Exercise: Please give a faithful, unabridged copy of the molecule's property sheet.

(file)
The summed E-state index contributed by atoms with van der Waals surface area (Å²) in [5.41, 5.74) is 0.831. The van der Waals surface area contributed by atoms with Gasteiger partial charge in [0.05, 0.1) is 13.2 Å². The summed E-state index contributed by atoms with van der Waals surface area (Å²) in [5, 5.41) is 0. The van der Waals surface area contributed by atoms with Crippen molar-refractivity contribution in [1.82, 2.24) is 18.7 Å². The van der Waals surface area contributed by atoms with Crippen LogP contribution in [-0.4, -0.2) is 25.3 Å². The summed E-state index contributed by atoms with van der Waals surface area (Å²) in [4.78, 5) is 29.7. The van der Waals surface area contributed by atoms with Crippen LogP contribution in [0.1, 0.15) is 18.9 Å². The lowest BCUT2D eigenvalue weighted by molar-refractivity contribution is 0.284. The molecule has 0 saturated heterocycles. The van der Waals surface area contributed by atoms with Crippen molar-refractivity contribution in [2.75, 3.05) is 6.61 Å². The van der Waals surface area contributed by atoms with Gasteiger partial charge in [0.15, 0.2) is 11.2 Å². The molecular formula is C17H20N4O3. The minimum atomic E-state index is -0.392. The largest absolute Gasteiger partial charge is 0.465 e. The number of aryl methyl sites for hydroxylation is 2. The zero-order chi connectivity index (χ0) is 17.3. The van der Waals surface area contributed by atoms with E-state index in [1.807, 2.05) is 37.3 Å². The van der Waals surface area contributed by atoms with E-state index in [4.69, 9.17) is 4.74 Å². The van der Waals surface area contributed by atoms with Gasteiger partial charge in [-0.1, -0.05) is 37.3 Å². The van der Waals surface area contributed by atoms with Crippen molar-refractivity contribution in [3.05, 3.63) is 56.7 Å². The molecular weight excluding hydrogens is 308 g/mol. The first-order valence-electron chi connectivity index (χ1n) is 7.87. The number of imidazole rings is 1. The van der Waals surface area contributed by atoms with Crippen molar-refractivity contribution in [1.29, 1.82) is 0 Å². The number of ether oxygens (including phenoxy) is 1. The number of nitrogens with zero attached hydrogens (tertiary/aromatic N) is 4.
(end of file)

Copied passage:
The summed E-state index contributed by atoms with van der Waals surface area (Å²) in [5.41, 5.74) is 0.831. The van der Waals surface area contributed by atoms with Gasteiger partial charge in [0.05, 0.1) is 13.2 Å². The summed E-state index contributed by atoms with van der Waals surface area (Å²) in [5, 5.41) is 0. The van der Waals surface area contributed by atoms with Crippen molar-refractivity contribution in [1.82, 2.24) is 18.7 Å². The van der Waals surface area contributed by atoms with Crippen LogP contribution in [-0.4, -0.2) is 25.3 Å². The summed E-state index contributed by atoms with van der Waals surface area (Å²) in [4.78, 5) is 29.7. The van der Waals surface area contributed by atoms with Crippen LogP contribution in [0.1, 0.15) is 18.9 Å². The lowest BCUT2D eigenvalue weighted by molar-refractivity contribution is 0.284. The molecule has 0 saturated heterocycles. The van der Waals surface area contributed by atoms with Crippen molar-refractivity contribution in [2.75, 3.05) is 6.61 Å². The van der Waals surface area contributed by atoms with Gasteiger partial charge in [0.15, 0.2) is 11.2 Å². The molecular formula is C17H20N4O3. The minimum atomic E-state index is -0.392. The largest absolute Gasteiger partial charge is 0.465 e. The number of aryl methyl sites for hydroxylation is 2. The zero-order chi connectivity index (χ0) is 17.3. The van der Waals surface area contributed by atoms with E-state index in [1.807, 2.05) is 37.3 Å². The van der Waals surface area contributed by atoms with E-state index in [4.69, 9.17) is 4.74 Å². The van der Waals surface area contributed by atoms with Gasteiger partial charge in [-0.1, -0.05) is 37.3 Å². The van der Waals surface area contributed by atoms with Crippen molar-refractivity contribution in [3.05, 3.63) is 56.7 Å². The molecular weight excluding hydrogens is 308 g/mol. The first-order valence-electron chi connectivity index (χ1n) is 7.87. The number of imidazole rings is 1. The van der Waals surface area contributed by atoms with Crippen molar-refractivity contribution in [1.29, 1.82) is 0 Å². The number of ether oxygens (including phenoxy) is 1. The number of nitrogens with zero attached hydrogens (tertiary/aromatic N) is 4.